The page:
Behavior patterns of Chinese travelers

Traveling for Chinese is largely built around convenience. For Chinese, they do not want the trouble of having to book hotels, airplane tickets, bus/train rides as well as trying to solidify an itinerary, as traveling is supposed to be a stress-free and joyful experience as can be. Therefore, citizens of China mostly go through travel agencies for their planning both domestically and abroad.

While there are also no shortage of Westerners who feel the same way and who also go through travel agencies, Westerners often try get the best deals possible and feel that going through travel services often adds costs. Westerners are more likely to keep checking a website such as Orbitz to see what airline company has the cheapest price and whether that price is cheaper than what they could get elsewhere. The same also goes for booking hotels and other services.

Westerners like the feeling of beating the system whereas Chinese would rather pay a little extra more (provided they could find better deals for booking tickets on a China-based platform) and take less risk. There is a feeling of achievement for Westerners if they score a great deal whereas Chinese are only concerned about scoring a good experience.

There is also the issue of language for Chinese when going abroad. Westerners are fortunate in that most can speak English whereas in China many Chinese haven’t started learning English until recent years, making it hard for middle-aged and elderly people to get around the world without the guide of someone who is fluent in English or the language of the country in which they are traveling to.

Paying for travel is also another issue. In China, credit cards are used conservatively and often do not have limits higher than US$1,000-2,000. This means that if Chinese are going to go somewhere beyond that price limit or if they are paying for a family, purchasing tickets and everything included for traveling online is very difficult. Chinese usually pay for things in cash as well so going to a travel agent and handing multiple bills of CNY$100 is usually the way things are done.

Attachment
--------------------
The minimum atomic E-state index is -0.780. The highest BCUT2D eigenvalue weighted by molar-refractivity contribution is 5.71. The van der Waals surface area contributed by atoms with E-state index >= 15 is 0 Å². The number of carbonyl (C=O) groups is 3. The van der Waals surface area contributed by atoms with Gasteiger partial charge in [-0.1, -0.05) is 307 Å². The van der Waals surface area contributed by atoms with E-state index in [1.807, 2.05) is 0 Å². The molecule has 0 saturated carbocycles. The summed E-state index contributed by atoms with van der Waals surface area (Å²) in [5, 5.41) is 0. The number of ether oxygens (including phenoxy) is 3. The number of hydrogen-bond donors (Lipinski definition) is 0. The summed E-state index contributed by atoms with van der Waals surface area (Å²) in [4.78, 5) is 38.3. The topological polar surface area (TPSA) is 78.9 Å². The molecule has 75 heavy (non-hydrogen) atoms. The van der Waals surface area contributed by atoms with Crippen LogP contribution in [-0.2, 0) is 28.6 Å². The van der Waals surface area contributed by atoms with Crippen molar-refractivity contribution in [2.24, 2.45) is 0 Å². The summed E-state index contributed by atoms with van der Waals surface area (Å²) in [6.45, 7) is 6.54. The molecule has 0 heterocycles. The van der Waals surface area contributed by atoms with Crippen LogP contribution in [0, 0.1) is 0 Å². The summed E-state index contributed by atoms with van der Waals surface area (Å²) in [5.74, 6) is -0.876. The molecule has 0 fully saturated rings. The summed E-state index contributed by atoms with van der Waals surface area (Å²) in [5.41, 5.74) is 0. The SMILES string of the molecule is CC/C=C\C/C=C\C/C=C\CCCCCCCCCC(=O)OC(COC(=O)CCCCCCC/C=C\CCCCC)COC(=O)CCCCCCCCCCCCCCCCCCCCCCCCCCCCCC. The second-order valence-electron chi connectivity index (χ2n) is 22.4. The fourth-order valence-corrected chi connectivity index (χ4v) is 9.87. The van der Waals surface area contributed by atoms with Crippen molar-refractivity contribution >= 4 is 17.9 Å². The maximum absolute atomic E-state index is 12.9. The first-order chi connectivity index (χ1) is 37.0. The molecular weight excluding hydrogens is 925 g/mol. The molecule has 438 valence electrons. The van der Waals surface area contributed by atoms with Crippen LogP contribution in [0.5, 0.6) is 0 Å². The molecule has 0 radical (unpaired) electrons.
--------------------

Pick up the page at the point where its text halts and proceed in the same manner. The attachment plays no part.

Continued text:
Chinese are also used to doing things in groups. There is a much larger sense of collectivism in China whereas in the West it is more about individualism. It is quite common to meet backpackers from the West by themselves looking to meet new people and act independently on their own, but for Chinese, going by yourself is not only potentially dangerous, but more so boring. The Chinese would rather be spending traveling moments with their friends and relatives rather than with themselves.

A lot of Westerners also tend to think that Chinese like to be horded around like sheep. There is some truth to the notion that Chinese are used to being somewhat more susceptive to taking orders from authoritative figures, whether they be teachers or leaders of sorts as this is also a sign of respect in certain cases, but there is also a structure that Chinese find comfortable in having someone make the decisions and taking leadership for them when traveling. This comes back to the idea of convenience but is also matched with that Chinese tend to be prefer groups for both their interactions and decision-making.

Chinese also tend to prefer quantity over quality. For example, if a Chinese is to go to Europe he or she is more likely to want to see more countries within a week rather than seeing more cities of one country in the same period. There is something special for Chinese to be able to cross off numbers on their lists and the more those numbers are (in this case the more countries traveled to) the better. Westerners meanwhile would probably stay longer in one place and travel it top to bottom to really understand and “feel” the country.

Lastly, you may be wondering why Chinese like to push and shove even at the most remote locations where there are very few people. This is because in China such behavior is common due to crowds and congestion pretty much wherever you go so it the behavior has kind of been engrained into their behavior the same way Westerners might think that respecting personal space and not crowding is embedded into their behavior.

Overall, traveling for Chinese is an increasingly larger trend. As economic conditions improve in China, citizens are getting more opportunities to go abroad and are also making some of the most expensive and large purchases among any other type of tourists. In fact, in prime travel locations such as the Maldives 25% of tourists there are now from China while in Paris most of the duty free purchases are from Chinese. Chinese tourists are only expected to increase so it is important to understand why they are the way they are if you plan to travel or conduct business as well as more importantly, meet them while traveling.

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